HM Revenue and Customs: Annual Report and Accounts - Public Accounts Committee Contents


Conclusions and recommendations


1.  The UK Government needs to get a grip on large corporations which generate significant income in the UK but pay little or no tax. Despite an increase in total tax revenues of £4 billion from last year, corporation tax revenues have fallen. Multinationals appear to avoid UK corporation tax by arranging their corporate structures, transfer payments and royalties to move money to low tax jurisdictions overseas. There is little credible information to inform public debate over the equity of corporate tax payments and HMRC lacked clarity when explaining its approach to enforcing the corporation tax regime. Since multinational companies are able to set up in any country, this may need international co-ordination to resolve. HMRC should work with HM Treasury to:

  • police our tax borders more efficiently, introducing national measures to secure a fair contribution to the tax base from multinational corporations;
  • lead international efforts, particularly within the EU, to reform the way in which multinational companies are able to transfer earnings overseas and thereby potentially avoid tax payments;
  • publish clear sector benchmarks for common charges such as royalty payments and intellectual property rights; and
  • develop best practice standards in the information companies should make publicly available about their tax practices and work with the relevant bodies to make them part of mandatory reporting requirements.

2.  HMRC needs to be seen to challenge practices to prevent the abuse of transfer pricing, royalty payments, intellectual property pricing and interest payments. HMRC needs a far more determined approach to dealing with multinationals and their tax affairs. Top officials need to challenge the status quo and be more assertive, for example in accepting that excessive levels of royalty payments are appropriate when businesses are making a loss. Given the high-profile cases of large companies avoiding tax and the Department's selective prosecution practice, there may be an impact on the compliance rate of individuals and small and medium companies who feel victimised. HMRC should direct more effort into challenging artificial arrangements, be more willing to prosecute improper corporate arrangements and make more information available to the public about this aspect of its work.

3.  HMRC is too passive in its approach to closing the tax gap. It has only reduced the gap between what is due and what is collected by £1 billion since 2005. Closing the tax gap is central to public perceptions of fairness during a period of austerity and of cuts to public services and HMRC appears to be complacent in its approach. HMRC must set immediate and ambitious targets to reduce the tax gap.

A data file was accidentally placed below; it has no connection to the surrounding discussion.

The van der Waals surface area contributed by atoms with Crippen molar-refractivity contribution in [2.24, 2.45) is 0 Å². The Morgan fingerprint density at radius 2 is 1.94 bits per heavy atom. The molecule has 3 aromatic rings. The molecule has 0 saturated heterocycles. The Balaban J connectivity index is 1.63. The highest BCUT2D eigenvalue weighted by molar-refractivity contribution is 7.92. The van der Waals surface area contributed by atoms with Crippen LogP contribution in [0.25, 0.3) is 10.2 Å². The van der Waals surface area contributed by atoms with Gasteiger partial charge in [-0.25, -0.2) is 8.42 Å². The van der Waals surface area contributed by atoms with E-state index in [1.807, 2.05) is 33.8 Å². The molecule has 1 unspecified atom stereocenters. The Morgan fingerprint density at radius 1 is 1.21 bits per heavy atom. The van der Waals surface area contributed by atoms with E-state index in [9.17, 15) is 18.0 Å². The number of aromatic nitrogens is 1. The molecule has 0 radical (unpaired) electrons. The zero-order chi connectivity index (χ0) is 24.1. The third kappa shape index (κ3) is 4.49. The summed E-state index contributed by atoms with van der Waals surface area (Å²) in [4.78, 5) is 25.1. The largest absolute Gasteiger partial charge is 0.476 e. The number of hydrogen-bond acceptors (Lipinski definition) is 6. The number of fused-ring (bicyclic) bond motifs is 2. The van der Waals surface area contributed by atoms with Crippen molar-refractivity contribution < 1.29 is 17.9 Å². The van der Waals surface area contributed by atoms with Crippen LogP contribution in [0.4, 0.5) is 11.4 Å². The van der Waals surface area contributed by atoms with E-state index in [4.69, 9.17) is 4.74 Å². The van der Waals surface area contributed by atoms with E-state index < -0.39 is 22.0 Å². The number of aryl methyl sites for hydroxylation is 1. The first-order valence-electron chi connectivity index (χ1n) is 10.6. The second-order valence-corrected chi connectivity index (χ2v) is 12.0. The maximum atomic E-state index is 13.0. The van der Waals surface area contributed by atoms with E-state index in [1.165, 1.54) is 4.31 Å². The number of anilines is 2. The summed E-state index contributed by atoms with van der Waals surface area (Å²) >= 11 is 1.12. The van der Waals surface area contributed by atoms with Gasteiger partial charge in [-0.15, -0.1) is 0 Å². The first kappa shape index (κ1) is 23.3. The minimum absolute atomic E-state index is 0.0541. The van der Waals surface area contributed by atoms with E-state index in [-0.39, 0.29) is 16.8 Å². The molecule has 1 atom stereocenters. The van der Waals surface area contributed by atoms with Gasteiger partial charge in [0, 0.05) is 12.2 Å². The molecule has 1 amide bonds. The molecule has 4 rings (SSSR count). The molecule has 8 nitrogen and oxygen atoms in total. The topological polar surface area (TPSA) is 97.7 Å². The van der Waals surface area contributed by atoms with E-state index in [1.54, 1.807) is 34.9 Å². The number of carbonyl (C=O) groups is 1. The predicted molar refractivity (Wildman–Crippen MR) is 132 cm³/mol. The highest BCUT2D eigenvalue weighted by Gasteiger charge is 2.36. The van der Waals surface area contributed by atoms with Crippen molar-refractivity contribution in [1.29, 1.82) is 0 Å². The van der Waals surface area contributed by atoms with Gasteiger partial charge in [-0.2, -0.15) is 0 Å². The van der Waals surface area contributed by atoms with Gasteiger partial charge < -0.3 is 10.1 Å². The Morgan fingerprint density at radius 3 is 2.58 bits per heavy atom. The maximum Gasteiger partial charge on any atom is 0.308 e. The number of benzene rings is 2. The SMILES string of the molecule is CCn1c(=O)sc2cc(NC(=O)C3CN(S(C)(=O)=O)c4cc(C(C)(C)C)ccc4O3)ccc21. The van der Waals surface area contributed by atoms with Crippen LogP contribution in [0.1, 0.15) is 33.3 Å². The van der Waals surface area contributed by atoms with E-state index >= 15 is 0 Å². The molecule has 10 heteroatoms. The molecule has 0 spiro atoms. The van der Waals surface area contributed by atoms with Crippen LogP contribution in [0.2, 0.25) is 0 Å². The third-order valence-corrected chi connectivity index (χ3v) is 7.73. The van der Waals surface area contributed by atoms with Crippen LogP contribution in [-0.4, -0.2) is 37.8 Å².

4.  This Committee lacks confidence that HMRC both has and is using the business intelligence systems it needs. HMRC is rationalising 3,000 systems down to 13 big systems. Private sector tools for business intelligence analysis develop quickly, but HMRC does not. In 2004, and again in 2009, this Committee recommended HMRC use risk profiling to better target debt collection activities; but full implementation of systems to enable systematic analysis of debt and of debtor behaviour (known as "analytics") has been delayed from April 2011 to October 2012. HMRC should use its fully implemented analytics systems to develop a sector-by-sector approach to compliance activity so that it focuses resources on priority areas.

5.  HMRC is unduly complacent about the rollout of the Real Time Information (RTI) system and the child benefit changes. We are concerned that, with four months to go to the main roll out of RTI, the project has been rated amber by the Major Projects Authority. The Institute of Chartered Accountants in England and Wales (ICAEW) thinks that the Department's current plans will increase the burden on small businesses and therefore on the Department's workload. Similarly more individuals will be required to register for self-assessment as a result of the changes to child benefit. HMRC believes that there will be negligible impact from both sets of changes and do not have contingency plans to deal with delay or fluctuations in workload. By the end of March 2013, HMRC should provide the Committee with details of its plans to manage the burden on small businesses as a result of RTI; and provide credible contingency arrangements should the main rollout of RTI between April and October 2013 not go according to plan.

6.  HMRC is persistently unable to get a grip of error and fraud in tax credits. The estimated level of error and fraud in tax credit payments was between £2.08 billion and £2.46 billion in 2010-11, which was higher than both the estimate for 2009-10 and its target. Given its performance, HMRC is unlikely to recover tax credit debt before the introduction of Universal Credit. Families may receive less money from the new system, and will receive even less if they have to repay tax credit overpayments. The poor administration of tax credits will undoubtedly deter some of the most needy from claiming tax credits yet HMRC has not made any estimate of the extent of this. HMRC must improve its use of data and analytics to target its interventions more effectively and improve the accuracy of tax credit awards by the end of 2012-13.


 
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© Parliamentary copyright 2012
Prepared 3 December 2012